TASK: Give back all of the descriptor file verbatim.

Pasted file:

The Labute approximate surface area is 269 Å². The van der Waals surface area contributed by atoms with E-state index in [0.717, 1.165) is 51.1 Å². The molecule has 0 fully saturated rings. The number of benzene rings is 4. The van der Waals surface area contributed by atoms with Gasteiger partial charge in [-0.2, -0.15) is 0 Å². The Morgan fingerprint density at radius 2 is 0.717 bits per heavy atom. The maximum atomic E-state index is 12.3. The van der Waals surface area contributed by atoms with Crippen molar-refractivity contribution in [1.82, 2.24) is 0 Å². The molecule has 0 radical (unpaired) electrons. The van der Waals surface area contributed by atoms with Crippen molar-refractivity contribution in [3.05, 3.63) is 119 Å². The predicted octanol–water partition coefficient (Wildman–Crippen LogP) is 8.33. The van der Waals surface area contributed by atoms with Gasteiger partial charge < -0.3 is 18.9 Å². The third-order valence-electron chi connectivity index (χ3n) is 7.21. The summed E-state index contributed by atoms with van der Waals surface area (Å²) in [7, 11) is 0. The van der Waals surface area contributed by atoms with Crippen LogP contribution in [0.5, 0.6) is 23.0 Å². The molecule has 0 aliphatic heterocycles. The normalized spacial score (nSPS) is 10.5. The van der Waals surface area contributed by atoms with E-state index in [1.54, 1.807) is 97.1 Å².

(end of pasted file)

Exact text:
The Labute approximate surface area is 269 Å². The van der Waals surface area contributed by atoms with E-state index in [0.717, 1.165) is 51.1 Å². The molecule has 0 fully saturated rings. The number of benzene rings is 4. The van der Waals surface area contributed by atoms with Gasteiger partial charge in [-0.2, -0.15) is 0 Å². The Morgan fingerprint density at radius 2 is 0.717 bits per heavy atom. The maximum atomic E-state index is 12.3. The van der Waals surface area contributed by atoms with Crippen molar-refractivity contribution in [1.82, 2.24) is 0 Å². The molecule has 0 radical (unpaired) electrons. The van der Waals surface area contributed by atoms with Crippen molar-refractivity contribution in [3.05, 3.63) is 119 Å². The predicted octanol–water partition coefficient (Wildman–Crippen LogP) is 8.33. The van der Waals surface area contributed by atoms with Gasteiger partial charge < -0.3 is 18.9 Å². The third-order valence-electron chi connectivity index (χ3n) is 7.21. The summed E-state index contributed by atoms with van der Waals surface area (Å²) in [7, 11) is 0. The van der Waals surface area contributed by atoms with Crippen LogP contribution in [0.5, 0.6) is 23.0 Å². The molecule has 0 aliphatic heterocycles. The normalized spacial score (nSPS) is 10.5. The van der Waals surface area contributed by atoms with E-state index in [1.54, 1.807) is 97.1 Å².